Plans to redevelop a struggling mall into 34-acres of housing, new shops, and an event venue has become the first major project in Warner Center to incorporate affordable housing units.
Developer Unibail-Rodamco-Westfield announced Friday it will include 100 rent-restricted units among the first 1,000 units it builds as part of the project.
Those units will be set aside for qualifying tenants who earn below the median income. Fifty additional units will be reserved for local workers through a “stakeholder incentive program.” Details of how that program will work are still being finalized.
“People who work in Warner Center should be able to afford to live there, and this is a step in the right direction,” said Los Angeles City Councilmember Bob Blumenfield.
Blumenfield said he had “worked closely” with the developer to add community benefits like the affordable housing.
The new plans for the project, called Promenade 2035, were the result of “many months” of negotiations with community members, and reflect their input, URW vice president Larry Green said in a statement.
Like every other development proposed in the neighborhood over the past seven years, Promenade 2035 was originally presented with only market-rate housing.
That chafed some locals, who worried that employees of the future stores and restaurants in the redevelopment would face big commutes because they could not afford to live in any of the new units.
The city’s planning guidelines that shape development in the vital San Fernando Valley commercial hub went into effect at the end of 2013. The guidelines have spurred proposals for thousands of new units, but do not include mandates or incentives for the production of affordable housing. Until the Promenade 2035 revisions, none had been proposed.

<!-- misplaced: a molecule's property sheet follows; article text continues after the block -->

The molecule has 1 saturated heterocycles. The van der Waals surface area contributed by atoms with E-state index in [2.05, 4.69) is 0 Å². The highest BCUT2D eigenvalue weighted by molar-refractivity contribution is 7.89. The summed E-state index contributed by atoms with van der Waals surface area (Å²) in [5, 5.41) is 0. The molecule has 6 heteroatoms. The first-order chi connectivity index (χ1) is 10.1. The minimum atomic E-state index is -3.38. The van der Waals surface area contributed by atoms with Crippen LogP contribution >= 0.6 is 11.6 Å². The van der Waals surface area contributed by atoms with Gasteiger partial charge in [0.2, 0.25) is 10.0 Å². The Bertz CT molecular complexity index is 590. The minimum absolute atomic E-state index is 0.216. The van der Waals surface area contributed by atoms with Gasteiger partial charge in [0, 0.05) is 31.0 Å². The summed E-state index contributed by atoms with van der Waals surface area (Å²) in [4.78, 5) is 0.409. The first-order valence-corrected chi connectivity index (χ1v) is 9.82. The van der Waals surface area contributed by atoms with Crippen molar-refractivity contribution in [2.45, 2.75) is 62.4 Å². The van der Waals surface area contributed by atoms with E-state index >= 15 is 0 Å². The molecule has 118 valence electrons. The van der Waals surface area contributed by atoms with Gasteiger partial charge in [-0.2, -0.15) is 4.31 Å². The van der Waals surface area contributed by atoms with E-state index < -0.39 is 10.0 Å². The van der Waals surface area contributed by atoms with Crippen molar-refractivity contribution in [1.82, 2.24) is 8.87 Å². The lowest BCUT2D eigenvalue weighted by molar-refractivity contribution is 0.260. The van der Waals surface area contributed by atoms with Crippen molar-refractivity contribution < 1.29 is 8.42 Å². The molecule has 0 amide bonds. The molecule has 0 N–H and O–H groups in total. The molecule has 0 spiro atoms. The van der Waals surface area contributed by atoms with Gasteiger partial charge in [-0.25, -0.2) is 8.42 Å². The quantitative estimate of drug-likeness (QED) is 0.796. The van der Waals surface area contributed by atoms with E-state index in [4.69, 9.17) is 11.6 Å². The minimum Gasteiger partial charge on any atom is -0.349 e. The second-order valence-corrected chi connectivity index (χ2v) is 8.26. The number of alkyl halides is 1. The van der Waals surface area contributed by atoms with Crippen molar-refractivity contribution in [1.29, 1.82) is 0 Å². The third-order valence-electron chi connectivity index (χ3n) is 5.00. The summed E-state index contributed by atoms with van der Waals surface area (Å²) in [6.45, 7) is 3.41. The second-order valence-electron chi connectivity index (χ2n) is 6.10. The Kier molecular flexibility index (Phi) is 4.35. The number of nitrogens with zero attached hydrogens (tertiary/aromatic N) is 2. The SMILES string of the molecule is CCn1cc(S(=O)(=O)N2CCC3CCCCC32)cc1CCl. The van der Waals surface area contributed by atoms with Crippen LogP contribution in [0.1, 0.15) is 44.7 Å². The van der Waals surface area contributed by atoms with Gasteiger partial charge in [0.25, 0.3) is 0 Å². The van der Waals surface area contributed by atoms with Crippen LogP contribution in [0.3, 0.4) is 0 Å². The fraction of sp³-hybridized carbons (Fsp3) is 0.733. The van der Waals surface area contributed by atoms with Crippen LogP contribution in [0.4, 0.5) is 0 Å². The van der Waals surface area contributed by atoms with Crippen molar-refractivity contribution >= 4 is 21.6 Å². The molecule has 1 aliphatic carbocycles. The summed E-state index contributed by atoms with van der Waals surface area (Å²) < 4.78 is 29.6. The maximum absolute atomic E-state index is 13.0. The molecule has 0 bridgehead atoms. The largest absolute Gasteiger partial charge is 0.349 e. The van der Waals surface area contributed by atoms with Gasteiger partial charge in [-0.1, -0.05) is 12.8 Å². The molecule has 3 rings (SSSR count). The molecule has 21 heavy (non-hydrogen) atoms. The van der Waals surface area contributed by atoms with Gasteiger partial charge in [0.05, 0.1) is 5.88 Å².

While planners and city officials work out a way to boost affordable housing in the area, rents here are on the rise.
The addition of affordable housing also addresses at least one appeal brought against Promenade 2035.
One appeal, the Los Angeles Daily News reported in August, was brought by a neighborhood group wanted affordable housing included in the project.
Appellant Gina Thornburg wrote in her appeal that she knew many people “who work full time or more while living with friends or family because the rent in L.A. is so high, they cannot form their own households.”
Another appeal came from the developer itself. It protested a reduction in size of the event venue in its project recommended by city planners. URW had wanted to build a 15,000-seat venue, but planners recommended it be only 7,500 seats.
That recommendation from planners “appears to be based on comments from certain members of the community as to their preferred size and not related to what is permitted and envisioned by the Warner Center Plan,” URW wrote in its appeal.
Now, URW is proposing to shrink the 15,000-seat event venue it wanted, opting for either a 10,000-seat enclosed arena or 7,500-seat open air design.
The updated plans for the redevelopment will include 1,400 new rental units in all, plus 572 hotel rooms, 629,000 square feet of offices, 244,000 square feet of shops, and 5.6 acres of public open space.
URW previously stated that work on the multi-phase project could begin as early as 2021.